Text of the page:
You can speak to your treating health professional, reach out to a local support group or call a helpline like BeyondBlue or Lifeline.
You may also be eligible for government-funded employment support such as Disability Employment Services.
What is DES? Disability Employment Services is a government funded program that helps people living with a disability or health condition find and keep a job.
As a participant, your employment consultant can help with things like:
- Finding suitable job opportunities and applying for jobs
- Workplace assessments and advice on how to redesign your role
- Accessing workplace modifications and assistive technologies
- Accessing mental health services
- Overcoming barriers you might face at work
4. Consider disclosing to your boss
Deciding whether or not to disclose your health condition to your employer is a personal decision. In Australia, you aren’t required to tell your boss about your condition unless it affects your ability to do the essential tasks of the job.
Some people find that disclosing helps them get the right support at work. Your employer may be willing to make changes in your role or work environment to help you feel safe and confident at work.
Disclosing can be a big decision. Consider seeking professional advice to think through the potential outcomes before speaking to your boss.
5. Ask for workplace modifications
Workplace modifications are changes in your job role or workplace environment that can help you feel more supported and confident at work.
The right accommodations can help you do your job well, manage your triggers better and get support when needed.
Workplace modifications are unique to your situation and needs. They may include things like:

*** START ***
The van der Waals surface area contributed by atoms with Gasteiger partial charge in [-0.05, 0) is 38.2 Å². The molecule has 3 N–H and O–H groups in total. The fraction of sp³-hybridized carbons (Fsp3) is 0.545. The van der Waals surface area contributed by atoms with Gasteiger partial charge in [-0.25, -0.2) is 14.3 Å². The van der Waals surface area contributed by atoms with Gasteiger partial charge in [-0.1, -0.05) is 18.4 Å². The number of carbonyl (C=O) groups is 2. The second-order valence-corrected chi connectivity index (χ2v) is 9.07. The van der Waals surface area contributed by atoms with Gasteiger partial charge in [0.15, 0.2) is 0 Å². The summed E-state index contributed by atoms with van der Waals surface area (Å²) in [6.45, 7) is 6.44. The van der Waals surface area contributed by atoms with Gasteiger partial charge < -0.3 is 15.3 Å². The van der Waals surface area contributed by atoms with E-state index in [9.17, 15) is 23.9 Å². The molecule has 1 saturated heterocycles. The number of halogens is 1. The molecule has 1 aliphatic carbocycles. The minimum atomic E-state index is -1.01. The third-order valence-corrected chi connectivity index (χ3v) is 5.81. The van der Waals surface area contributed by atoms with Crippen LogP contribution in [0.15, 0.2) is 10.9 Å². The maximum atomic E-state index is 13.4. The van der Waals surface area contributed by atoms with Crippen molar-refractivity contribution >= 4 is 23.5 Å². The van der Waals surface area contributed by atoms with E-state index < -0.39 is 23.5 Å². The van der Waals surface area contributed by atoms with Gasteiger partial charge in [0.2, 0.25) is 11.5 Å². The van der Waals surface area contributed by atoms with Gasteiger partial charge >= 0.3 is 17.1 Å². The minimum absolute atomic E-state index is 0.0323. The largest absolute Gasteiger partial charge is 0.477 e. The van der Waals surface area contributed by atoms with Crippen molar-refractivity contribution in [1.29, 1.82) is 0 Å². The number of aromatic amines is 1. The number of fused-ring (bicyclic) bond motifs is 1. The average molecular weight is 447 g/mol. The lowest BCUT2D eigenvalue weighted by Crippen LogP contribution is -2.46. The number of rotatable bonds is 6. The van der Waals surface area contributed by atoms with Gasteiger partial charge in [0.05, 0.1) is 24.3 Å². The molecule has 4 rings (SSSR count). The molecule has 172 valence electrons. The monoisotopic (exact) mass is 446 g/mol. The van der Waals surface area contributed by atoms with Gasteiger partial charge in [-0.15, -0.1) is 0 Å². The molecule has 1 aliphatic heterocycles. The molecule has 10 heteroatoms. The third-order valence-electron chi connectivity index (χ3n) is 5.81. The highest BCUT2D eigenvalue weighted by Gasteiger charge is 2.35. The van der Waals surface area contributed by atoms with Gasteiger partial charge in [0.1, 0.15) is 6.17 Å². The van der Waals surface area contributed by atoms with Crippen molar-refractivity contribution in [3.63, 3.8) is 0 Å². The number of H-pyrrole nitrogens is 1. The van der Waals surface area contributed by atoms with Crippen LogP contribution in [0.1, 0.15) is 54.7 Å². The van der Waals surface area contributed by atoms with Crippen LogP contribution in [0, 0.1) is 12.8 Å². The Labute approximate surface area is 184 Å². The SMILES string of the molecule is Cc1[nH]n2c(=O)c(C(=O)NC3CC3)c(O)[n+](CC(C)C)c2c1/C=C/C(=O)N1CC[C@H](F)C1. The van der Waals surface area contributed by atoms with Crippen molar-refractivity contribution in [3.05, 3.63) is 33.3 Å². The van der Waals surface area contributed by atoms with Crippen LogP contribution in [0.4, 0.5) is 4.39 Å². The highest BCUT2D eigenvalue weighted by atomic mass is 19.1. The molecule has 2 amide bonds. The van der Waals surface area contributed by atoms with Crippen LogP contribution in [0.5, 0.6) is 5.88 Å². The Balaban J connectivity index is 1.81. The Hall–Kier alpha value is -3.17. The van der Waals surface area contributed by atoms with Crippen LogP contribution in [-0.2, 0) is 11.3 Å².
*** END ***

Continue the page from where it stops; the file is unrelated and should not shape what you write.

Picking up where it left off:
- Working part time
- Working from home
- Starting earlier or later in the day
- Time off for health appointments
- Scheduled breaks throughout the day
- Access to time management and scheduling software
- Facing your desk towards a wall to minimise distractions
- Reducing your workload
6. Manage your stress
Stress can have a negative impact on your mental and physical health when it’s not managed properly. You might not be able to cut out sources of work-related stress completely, but there are many things you can do to help reduce stress.
Try these stress management techniques:
- Take breaks throughout the day
- Use relaxation techniques like meditation and mindfulness
- Go for a walk during your lunch break
- Talk to your support network
- Use time management tools to help manage your workload
- Avoid over committing – take time to think about commitments instead of saying yes straight away
- Be realistic when setting deadlines
- Leave your work at work – set boundaries around when you start and stop work
Looking after your mental and physical health will put you in the best position to perform well at work. When challenges arise, don’t forget to take time to look after yourself and seek help. With the right support you can thrive in the workplace, grow your confidence and achieve your career goals.